Sweat and fun bring people together. Whether you are ripping it up at the park or practicing kick-flips in your front driveway, skating is a good relief from homework, real work or just plain boredom. If you’ve been in the Ark-La-Tex a while then you know Sensory Skatepark is the place to do it. Bossier City boasts the finest indoor skateboarding in north Louisiana.  We caught up with owner Thomas Woodruff recently to get the latest scoop on their identity change, new ramps and what else is happening at Sensory.

Landon Miller: Sensory Skatepark has been around for awhile under a few different names. How long have you been with the park and what drove you to becoming owner?


Thomas Woodruff: I started working at the skatepark October of 2003. And somewhere in 2011 is when the original owners sat me down and explained that it was time for them to move on. They didn’t like the idea of selling it to someone they didn’t know and trust would do right by the skate scene they created. So, the options were, I step up as owner and keep it going, or the skatepark would shut down completely. They gave me some time to think about it, as I never pictured myself owning my own business, but the thought of there not being a real skate shop/park here would break my heart. Especially since it was a place that had given so much to myself as well as many others. So, not long after I took over I knew that this is exactly what I wanted to do having been skateboarding for the past 15 years and it being one of the things I love the most.

LM: For those who haven’t done it; what’s so great about skateboarding? Why should I come to the park instead of just riding the streets?

T: Everything. Unlike other sports or whatever else you consider a way of life, skateboarding is a way of redefining the world around you. Even the way a skateboard is made is a very specific art form. One of the most appealing things about it is that it is a very individual thing. You don’t need anybody else to do it, and so much of your personality shines through your skating. But, there is also a very large community you become apart of. It brings together all walks of life and you make friends with people you might not normally be friends with because all of a sudden you have this huge thing in common.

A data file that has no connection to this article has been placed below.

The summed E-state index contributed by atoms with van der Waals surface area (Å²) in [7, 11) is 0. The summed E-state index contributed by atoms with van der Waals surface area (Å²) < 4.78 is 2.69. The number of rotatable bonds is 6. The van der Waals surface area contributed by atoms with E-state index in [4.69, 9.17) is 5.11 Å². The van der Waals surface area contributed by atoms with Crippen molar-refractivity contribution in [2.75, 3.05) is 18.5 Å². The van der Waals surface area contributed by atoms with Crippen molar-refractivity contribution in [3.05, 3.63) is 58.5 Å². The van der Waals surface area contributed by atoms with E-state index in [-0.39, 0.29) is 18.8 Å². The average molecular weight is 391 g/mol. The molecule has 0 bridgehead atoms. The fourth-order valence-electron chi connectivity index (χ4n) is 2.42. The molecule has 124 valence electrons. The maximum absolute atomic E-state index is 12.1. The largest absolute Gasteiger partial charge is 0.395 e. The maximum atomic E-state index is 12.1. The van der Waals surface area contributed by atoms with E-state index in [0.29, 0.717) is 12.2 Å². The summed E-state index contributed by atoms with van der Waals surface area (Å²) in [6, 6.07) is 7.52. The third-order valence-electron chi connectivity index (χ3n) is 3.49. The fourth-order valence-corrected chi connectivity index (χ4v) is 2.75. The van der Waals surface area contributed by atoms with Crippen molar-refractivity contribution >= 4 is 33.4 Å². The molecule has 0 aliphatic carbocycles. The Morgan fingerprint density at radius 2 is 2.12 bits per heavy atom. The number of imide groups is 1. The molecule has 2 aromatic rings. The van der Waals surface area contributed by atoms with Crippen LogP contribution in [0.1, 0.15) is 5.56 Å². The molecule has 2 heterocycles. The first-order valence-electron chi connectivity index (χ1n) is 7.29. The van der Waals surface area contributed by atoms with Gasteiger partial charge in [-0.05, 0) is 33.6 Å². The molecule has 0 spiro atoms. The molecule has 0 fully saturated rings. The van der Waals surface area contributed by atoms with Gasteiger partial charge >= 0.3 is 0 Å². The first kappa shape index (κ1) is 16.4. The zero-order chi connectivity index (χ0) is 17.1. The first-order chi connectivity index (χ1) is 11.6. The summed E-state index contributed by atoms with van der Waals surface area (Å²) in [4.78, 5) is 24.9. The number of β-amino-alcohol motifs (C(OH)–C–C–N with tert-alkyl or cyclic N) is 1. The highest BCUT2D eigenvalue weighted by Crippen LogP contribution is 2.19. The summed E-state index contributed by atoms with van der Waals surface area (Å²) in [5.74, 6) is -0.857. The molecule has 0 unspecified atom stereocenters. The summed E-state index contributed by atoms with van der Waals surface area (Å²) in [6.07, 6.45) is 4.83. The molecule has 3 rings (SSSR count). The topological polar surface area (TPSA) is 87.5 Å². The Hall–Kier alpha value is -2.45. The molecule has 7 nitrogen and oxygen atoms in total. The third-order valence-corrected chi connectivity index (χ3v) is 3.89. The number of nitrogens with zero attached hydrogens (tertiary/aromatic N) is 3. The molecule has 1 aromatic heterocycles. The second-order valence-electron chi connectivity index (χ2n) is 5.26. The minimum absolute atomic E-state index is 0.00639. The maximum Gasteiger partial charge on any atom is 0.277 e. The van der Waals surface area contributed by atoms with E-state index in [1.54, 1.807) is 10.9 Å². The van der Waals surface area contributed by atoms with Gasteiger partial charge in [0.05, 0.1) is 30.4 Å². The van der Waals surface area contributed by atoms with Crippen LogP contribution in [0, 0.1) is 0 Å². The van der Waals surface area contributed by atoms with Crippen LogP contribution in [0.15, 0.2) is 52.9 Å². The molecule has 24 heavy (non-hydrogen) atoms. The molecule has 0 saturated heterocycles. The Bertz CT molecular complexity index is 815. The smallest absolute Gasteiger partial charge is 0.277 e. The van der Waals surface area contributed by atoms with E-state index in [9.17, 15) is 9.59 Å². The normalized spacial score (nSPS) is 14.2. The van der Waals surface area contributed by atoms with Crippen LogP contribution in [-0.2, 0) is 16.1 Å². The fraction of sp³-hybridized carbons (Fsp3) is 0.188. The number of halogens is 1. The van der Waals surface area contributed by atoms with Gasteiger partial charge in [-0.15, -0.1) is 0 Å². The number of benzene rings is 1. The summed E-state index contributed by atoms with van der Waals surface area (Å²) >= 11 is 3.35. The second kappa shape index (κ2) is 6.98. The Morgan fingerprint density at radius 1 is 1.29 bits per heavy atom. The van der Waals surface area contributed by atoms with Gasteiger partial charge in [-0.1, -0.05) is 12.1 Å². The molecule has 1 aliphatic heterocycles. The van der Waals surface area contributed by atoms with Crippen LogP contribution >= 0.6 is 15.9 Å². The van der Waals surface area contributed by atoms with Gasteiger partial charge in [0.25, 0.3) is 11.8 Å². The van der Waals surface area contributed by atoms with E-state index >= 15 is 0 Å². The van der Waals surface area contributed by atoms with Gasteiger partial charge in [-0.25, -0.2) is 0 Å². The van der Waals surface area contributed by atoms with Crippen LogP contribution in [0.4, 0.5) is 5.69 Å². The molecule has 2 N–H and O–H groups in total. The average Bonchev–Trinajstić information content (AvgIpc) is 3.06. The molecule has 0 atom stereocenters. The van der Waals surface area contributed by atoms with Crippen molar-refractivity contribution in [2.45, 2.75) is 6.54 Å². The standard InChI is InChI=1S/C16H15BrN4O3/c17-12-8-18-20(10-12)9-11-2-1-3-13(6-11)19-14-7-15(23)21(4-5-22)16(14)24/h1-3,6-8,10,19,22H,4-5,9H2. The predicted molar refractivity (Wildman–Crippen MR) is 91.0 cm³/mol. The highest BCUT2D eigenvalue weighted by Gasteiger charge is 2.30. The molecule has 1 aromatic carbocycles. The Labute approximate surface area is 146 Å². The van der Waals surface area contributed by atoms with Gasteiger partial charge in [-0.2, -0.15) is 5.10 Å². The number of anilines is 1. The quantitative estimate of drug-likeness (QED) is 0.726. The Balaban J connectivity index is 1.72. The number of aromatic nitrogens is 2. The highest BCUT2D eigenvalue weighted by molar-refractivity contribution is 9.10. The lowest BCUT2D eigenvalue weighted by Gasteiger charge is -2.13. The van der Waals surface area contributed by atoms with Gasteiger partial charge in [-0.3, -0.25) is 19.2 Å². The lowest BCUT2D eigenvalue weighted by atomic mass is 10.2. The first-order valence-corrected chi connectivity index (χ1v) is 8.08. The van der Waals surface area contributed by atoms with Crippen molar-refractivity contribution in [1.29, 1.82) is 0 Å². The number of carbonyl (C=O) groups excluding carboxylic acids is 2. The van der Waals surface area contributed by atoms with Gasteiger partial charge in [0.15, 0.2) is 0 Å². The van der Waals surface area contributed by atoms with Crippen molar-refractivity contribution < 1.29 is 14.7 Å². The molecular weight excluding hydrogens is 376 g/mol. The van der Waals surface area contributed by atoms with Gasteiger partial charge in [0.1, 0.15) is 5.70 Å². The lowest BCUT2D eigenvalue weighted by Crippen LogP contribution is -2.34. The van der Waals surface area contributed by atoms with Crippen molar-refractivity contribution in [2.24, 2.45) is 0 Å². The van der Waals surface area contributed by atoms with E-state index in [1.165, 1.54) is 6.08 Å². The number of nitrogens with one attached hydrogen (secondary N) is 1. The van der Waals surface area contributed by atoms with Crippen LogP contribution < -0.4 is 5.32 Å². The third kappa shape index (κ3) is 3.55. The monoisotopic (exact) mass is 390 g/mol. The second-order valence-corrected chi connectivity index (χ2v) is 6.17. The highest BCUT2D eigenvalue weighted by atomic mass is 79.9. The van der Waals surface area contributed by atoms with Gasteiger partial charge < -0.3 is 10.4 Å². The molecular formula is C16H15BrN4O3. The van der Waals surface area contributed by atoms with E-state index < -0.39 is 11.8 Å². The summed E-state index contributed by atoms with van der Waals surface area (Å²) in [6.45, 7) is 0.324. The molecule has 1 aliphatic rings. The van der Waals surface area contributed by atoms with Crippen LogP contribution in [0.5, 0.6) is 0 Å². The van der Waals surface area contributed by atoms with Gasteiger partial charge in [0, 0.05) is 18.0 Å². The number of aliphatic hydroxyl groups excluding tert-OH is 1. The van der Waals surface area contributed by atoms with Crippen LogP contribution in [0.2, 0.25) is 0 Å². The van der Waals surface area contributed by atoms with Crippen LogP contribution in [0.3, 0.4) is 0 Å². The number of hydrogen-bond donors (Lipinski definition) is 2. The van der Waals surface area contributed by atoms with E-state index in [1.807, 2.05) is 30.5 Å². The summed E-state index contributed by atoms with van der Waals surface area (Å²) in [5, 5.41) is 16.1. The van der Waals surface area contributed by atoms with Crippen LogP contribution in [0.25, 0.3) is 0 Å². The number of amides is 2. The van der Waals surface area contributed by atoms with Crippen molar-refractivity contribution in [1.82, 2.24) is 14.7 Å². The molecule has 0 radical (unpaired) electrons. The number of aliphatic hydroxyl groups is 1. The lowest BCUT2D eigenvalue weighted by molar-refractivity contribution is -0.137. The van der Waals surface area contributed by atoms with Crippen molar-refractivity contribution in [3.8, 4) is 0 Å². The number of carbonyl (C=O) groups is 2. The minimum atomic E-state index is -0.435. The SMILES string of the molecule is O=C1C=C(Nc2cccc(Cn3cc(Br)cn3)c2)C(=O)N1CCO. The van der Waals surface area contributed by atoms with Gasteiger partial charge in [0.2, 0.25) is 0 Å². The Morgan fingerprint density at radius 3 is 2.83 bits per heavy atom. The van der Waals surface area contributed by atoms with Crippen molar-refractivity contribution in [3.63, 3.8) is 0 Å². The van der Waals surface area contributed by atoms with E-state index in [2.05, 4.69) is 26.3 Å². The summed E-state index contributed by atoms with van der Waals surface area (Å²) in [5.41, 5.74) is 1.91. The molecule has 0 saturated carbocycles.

So, inside this huge community of skateboarders, everyone is an individual and everyone brings something different to it. You should always ride the streets because that’s were the heart of skateboarding is. A skatepark offers you a much different experience. It’s a place to learn and to skate things you wouldn’t find out in the streets. A skatepark also becomes a home base for everyone and a place to skate without worrying about being kicked out and told not to skate. You should skate everything!


LM: What kind of events happen at the park besides just skating?

T: I keep everything centered around skateboarding. We often show skate videos and host video premieres for local as well as professional skate films. We have had live performances from local musicians at different contests that we host, but it all revolves around skating.

LM: Recommend any other skate destinations in our area? What’s the closest community of skaters outside of Shreveport?

T: Of course there is the Stoner Ave Skate Plaza off Clyde Fant Parkway that the city built a few years back. It offers a different experience as well aiming more towards street oriented type obstacles such as stairs and handrails. Although, lately I think it has become more of a haven for people who don’t skate but to them have found a good party spot. You can find a community of skaters in any town you go to. The closest skatepark to us outside our area is probably in Tyler, TX. It is an outdoor city built park. Privately owned, indoor skatepark/shops like us become fewer and farther between everyday. With corporations like Zumiez spreading all over the country, parks like us have been shutting down left and right. So the closest indoor park is in the Dallas area. Skateboarding is everywhere, you just have to look a little harder in some places.


LM: Anything new coming up that folks can look forward to? Updates, installments?

T: We have video showings sporadically, and recently I have partnered up with long time friend and local skateboarder, Justin Mcvey, who has been helping Sensory tremendously by coming in and building new additions for the park, and will be adding more very soon. If you follow us on Instagram, (@sensoryskatepark), and on Facebook you will get all the updates on new product we get in and anything that goes down.